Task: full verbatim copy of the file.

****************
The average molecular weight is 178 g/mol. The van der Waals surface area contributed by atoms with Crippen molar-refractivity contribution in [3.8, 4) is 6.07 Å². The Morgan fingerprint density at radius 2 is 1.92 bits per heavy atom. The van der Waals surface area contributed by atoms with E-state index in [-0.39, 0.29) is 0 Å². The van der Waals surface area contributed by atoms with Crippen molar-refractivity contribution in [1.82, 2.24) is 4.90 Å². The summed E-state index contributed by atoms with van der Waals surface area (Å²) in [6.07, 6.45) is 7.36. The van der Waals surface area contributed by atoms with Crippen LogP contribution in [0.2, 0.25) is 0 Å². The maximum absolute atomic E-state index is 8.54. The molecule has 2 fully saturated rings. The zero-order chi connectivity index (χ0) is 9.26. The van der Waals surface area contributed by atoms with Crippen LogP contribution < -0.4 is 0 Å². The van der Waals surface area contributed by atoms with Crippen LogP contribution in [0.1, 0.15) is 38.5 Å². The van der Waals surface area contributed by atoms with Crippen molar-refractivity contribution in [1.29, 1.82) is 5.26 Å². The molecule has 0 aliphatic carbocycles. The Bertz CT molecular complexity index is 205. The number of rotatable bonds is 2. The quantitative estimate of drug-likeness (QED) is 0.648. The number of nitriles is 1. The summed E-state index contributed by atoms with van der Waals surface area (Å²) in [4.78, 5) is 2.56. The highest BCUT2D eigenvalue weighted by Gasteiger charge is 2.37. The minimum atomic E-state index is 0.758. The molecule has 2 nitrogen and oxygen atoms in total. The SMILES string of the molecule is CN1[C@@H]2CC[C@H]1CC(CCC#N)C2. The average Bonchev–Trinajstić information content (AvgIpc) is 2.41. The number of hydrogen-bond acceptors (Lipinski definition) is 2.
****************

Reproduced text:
The average molecular weight is 178 g/mol. The van der Waals surface area contributed by atoms with Crippen molar-refractivity contribution in [3.8, 4) is 6.07 Å². The Morgan fingerprint density at radius 2 is 1.92 bits per heavy atom. The van der Waals surface area contributed by atoms with E-state index in [-0.39, 0.29) is 0 Å². The van der Waals surface area contributed by atoms with Crippen molar-refractivity contribution in [1.82, 2.24) is 4.90 Å². The summed E-state index contributed by atoms with van der Waals surface area (Å²) in [6.07, 6.45) is 7.36. The van der Waals surface area contributed by atoms with Crippen LogP contribution in [0.2, 0.25) is 0 Å². The maximum absolute atomic E-state index is 8.54. The molecule has 2 fully saturated rings. The zero-order chi connectivity index (χ0) is 9.26. The van der Waals surface area contributed by atoms with Crippen LogP contribution < -0.4 is 0 Å². The van der Waals surface area contributed by atoms with Crippen LogP contribution in [0.1, 0.15) is 38.5 Å². The van der Waals surface area contributed by atoms with Crippen molar-refractivity contribution in [1.29, 1.82) is 5.26 Å². The molecule has 0 aliphatic carbocycles. The Bertz CT molecular complexity index is 205. The number of rotatable bonds is 2. The quantitative estimate of drug-likeness (QED) is 0.648. The number of nitriles is 1. The summed E-state index contributed by atoms with van der Waals surface area (Å²) in [4.78, 5) is 2.56. The highest BCUT2D eigenvalue weighted by Gasteiger charge is 2.37. The minimum atomic E-state index is 0.758. The molecule has 2 nitrogen and oxygen atoms in total. The SMILES string of the molecule is CN1[C@@H]2CC[C@H]1CC(CCC#N)C2. The average Bonchev–Trinajstić information content (AvgIpc) is 2.41. The number of hydrogen-bond acceptors (Lipinski definition) is 2.